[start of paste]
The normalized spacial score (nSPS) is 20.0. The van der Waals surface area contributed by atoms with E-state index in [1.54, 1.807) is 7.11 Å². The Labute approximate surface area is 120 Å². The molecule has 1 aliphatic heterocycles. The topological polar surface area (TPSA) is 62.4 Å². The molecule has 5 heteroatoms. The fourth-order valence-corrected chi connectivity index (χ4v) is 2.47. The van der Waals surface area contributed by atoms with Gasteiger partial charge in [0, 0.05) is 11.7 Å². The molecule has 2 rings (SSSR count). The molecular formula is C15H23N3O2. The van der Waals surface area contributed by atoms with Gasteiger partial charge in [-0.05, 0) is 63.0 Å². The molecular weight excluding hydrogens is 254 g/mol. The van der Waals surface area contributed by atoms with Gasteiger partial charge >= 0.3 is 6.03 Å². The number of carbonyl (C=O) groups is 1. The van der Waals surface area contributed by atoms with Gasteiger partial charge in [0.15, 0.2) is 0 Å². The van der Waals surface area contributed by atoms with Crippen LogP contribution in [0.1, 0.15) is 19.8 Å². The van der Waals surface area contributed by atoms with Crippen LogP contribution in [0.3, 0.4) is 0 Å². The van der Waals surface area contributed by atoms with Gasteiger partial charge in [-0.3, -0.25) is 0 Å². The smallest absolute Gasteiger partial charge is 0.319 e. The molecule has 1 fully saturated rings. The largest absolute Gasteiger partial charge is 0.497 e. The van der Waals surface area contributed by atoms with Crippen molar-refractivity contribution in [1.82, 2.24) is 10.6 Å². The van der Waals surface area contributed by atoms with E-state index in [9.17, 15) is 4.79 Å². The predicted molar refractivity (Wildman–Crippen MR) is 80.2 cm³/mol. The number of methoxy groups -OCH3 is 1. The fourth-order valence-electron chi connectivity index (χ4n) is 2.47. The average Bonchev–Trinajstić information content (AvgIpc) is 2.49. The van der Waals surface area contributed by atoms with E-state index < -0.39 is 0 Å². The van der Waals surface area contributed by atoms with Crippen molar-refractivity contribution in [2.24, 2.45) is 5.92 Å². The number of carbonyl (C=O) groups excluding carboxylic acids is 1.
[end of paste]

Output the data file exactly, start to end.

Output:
The normalized spacial score (nSPS) is 20.0. The van der Waals surface area contributed by atoms with E-state index in [1.54, 1.807) is 7.11 Å². The Labute approximate surface area is 120 Å². The molecule has 1 aliphatic heterocycles. The topological polar surface area (TPSA) is 62.4 Å². The molecule has 5 heteroatoms. The fourth-order valence-corrected chi connectivity index (χ4v) is 2.47. The van der Waals surface area contributed by atoms with Gasteiger partial charge in [0, 0.05) is 11.7 Å². The molecule has 2 rings (SSSR count). The molecular formula is C15H23N3O2. The van der Waals surface area contributed by atoms with Gasteiger partial charge in [-0.05, 0) is 63.0 Å². The molecular weight excluding hydrogens is 254 g/mol. The van der Waals surface area contributed by atoms with Gasteiger partial charge >= 0.3 is 6.03 Å². The number of carbonyl (C=O) groups is 1. The van der Waals surface area contributed by atoms with Gasteiger partial charge in [0.15, 0.2) is 0 Å². The van der Waals surface area contributed by atoms with Crippen LogP contribution in [0.1, 0.15) is 19.8 Å². The van der Waals surface area contributed by atoms with Crippen LogP contribution in [0.3, 0.4) is 0 Å². The van der Waals surface area contributed by atoms with Gasteiger partial charge in [-0.3, -0.25) is 0 Å². The smallest absolute Gasteiger partial charge is 0.319 e. The molecule has 1 fully saturated rings. The largest absolute Gasteiger partial charge is 0.497 e. The van der Waals surface area contributed by atoms with Crippen molar-refractivity contribution in [1.82, 2.24) is 10.6 Å². The van der Waals surface area contributed by atoms with E-state index in [9.17, 15) is 4.79 Å². The predicted molar refractivity (Wildman–Crippen MR) is 80.2 cm³/mol. The number of methoxy groups -OCH3 is 1. The fourth-order valence-electron chi connectivity index (χ4n) is 2.47. The average Bonchev–Trinajstić information content (AvgIpc) is 2.49. The van der Waals surface area contributed by atoms with E-state index < -0.39 is 0 Å². The van der Waals surface area contributed by atoms with Crippen molar-refractivity contribution in [2.24, 2.45) is 5.92 Å². The number of carbonyl (C=O) groups excluding carboxylic acids is 1.